Ude recently raised $50m with the help of Pan African Capital, a film production equity firm. The inspiration behind this came when Ude joined forces with Moroccan producer Khadija Alami, owner of Morocco’s Oasis Studios, to make a big-budget film. The realisation that there were a lot of good projects out there that did not see the light of day due to lack of funding inspired her to raise capital for projects applying through the film festival.
“To make big films and co-produce or get some big names in there, people need funding. That’s when I thought we should raise some capital. $50m was not easy to make. Some of it will go towards the production of films that are approved by the festival and the rest will go towards training,” she said, adding that panel discussions like this make her cognisant of her responsibility to empower other women and make a greater effort to train talented newcomers.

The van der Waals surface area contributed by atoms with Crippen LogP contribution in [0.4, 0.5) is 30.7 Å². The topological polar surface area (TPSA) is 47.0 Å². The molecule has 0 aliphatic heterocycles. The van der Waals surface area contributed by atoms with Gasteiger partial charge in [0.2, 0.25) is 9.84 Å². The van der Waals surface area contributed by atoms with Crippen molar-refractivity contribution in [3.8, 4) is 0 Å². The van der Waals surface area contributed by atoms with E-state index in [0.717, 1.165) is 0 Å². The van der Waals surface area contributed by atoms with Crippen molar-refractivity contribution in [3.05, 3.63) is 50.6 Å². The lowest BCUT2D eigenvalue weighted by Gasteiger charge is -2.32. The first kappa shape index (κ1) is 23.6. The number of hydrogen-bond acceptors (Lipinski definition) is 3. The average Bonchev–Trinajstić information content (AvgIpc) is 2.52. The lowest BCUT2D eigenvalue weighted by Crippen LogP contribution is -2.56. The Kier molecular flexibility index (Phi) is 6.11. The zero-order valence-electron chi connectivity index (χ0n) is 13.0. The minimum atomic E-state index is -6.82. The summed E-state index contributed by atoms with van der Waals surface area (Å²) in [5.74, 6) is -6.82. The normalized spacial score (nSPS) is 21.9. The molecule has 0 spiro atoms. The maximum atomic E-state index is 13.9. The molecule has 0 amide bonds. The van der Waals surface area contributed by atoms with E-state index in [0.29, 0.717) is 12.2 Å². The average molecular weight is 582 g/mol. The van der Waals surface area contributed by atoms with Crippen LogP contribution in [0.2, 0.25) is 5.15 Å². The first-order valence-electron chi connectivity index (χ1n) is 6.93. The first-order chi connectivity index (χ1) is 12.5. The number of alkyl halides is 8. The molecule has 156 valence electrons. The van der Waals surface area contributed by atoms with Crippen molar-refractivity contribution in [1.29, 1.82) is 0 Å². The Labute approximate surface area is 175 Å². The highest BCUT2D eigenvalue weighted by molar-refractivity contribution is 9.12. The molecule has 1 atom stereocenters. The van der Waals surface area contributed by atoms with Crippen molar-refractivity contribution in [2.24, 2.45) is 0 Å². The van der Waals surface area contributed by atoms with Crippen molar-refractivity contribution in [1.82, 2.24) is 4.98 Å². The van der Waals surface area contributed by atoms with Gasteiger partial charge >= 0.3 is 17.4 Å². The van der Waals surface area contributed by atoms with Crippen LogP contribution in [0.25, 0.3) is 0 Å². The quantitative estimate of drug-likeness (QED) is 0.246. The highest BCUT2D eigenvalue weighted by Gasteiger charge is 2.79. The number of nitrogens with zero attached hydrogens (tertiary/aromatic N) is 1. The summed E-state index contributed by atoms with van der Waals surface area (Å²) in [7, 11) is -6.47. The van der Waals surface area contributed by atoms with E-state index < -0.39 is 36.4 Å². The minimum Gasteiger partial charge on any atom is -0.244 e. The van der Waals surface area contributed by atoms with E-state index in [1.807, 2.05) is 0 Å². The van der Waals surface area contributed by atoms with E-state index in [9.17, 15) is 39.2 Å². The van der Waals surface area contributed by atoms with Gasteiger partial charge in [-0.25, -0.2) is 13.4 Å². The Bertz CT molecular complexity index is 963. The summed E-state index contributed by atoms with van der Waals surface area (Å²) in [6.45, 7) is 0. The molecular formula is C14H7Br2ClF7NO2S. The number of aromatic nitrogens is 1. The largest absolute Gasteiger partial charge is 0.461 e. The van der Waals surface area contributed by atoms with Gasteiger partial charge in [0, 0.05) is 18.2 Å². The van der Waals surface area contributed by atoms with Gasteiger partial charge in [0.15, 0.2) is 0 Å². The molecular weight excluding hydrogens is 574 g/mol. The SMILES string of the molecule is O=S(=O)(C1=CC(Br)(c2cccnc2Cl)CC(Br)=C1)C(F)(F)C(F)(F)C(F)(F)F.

“As a filmmaker, you are not always consciously doing things to make a point – because like everyone else, we are just doing a job. But by attending such panel discussions, I became aware of the impact I can create as a filmmaker and the role we can play in empowering other women. As a filmmaker and director of a film festival, I have an immensely powerful responsibility on my shoulders to support the dreams of other women who want to pursue filmmaking. It is through such endeavours that we can come together to make a meaningful difference to the society.”
Incidentally, the panellists had interesting tales about how the lockdown inspired their storytelling abilities. Shazli’s film Back Home, a festival circuit hit, was in fact inspired by Covid.